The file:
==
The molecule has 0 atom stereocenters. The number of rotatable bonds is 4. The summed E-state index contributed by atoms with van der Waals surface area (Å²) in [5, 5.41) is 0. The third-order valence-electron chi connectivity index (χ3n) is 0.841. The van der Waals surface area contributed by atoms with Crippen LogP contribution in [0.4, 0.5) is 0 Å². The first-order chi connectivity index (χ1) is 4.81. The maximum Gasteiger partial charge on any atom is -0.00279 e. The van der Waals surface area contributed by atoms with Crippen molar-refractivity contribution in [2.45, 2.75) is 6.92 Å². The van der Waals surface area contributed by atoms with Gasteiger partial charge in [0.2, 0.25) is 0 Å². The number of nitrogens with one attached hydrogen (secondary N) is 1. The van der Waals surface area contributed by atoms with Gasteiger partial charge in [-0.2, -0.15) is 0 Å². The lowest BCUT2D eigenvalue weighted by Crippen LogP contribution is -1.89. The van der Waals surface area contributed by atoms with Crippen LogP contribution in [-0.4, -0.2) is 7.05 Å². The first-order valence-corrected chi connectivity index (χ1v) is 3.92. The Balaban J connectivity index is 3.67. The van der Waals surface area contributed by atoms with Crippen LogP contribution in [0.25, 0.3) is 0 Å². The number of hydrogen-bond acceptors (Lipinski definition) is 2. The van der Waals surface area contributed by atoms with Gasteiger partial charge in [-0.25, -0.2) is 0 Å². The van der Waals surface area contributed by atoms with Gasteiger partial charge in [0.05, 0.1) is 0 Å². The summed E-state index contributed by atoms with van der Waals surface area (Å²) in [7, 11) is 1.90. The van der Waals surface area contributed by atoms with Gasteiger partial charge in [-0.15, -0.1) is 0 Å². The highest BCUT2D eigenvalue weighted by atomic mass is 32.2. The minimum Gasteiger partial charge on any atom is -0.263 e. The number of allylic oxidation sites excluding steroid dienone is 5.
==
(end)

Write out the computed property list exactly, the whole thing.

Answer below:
The molecule has 0 atom stereocenters. The number of rotatable bonds is 4. The summed E-state index contributed by atoms with van der Waals surface area (Å²) in [5, 5.41) is 0. The third-order valence-electron chi connectivity index (χ3n) is 0.841. The van der Waals surface area contributed by atoms with Crippen LogP contribution in [0.4, 0.5) is 0 Å². The first-order chi connectivity index (χ1) is 4.81. The maximum Gasteiger partial charge on any atom is -0.00279 e. The van der Waals surface area contributed by atoms with Crippen molar-refractivity contribution in [2.45, 2.75) is 6.92 Å². The van der Waals surface area contributed by atoms with Gasteiger partial charge in [0.2, 0.25) is 0 Å². The number of nitrogens with one attached hydrogen (secondary N) is 1. The van der Waals surface area contributed by atoms with Gasteiger partial charge in [-0.2, -0.15) is 0 Å². The lowest BCUT2D eigenvalue weighted by Crippen LogP contribution is -1.89. The van der Waals surface area contributed by atoms with Crippen LogP contribution in [-0.4, -0.2) is 7.05 Å². The first-order valence-corrected chi connectivity index (χ1v) is 3.92. The Balaban J connectivity index is 3.67. The van der Waals surface area contributed by atoms with Crippen LogP contribution in [0.25, 0.3) is 0 Å². The number of hydrogen-bond acceptors (Lipinski definition) is 2. The van der Waals surface area contributed by atoms with Gasteiger partial charge in [-0.25, -0.2) is 0 Å². The van der Waals surface area contributed by atoms with Gasteiger partial charge in [0.05, 0.1) is 0 Å². The summed E-state index contributed by atoms with van der Waals surface area (Å²) in [7, 11) is 1.90. The van der Waals surface area contributed by atoms with Gasteiger partial charge in [-0.15, -0.1) is 0 Å². The highest BCUT2D eigenvalue weighted by atomic mass is 32.2. The minimum Gasteiger partial charge on any atom is -0.263 e. The number of allylic oxidation sites excluding steroid dienone is 5.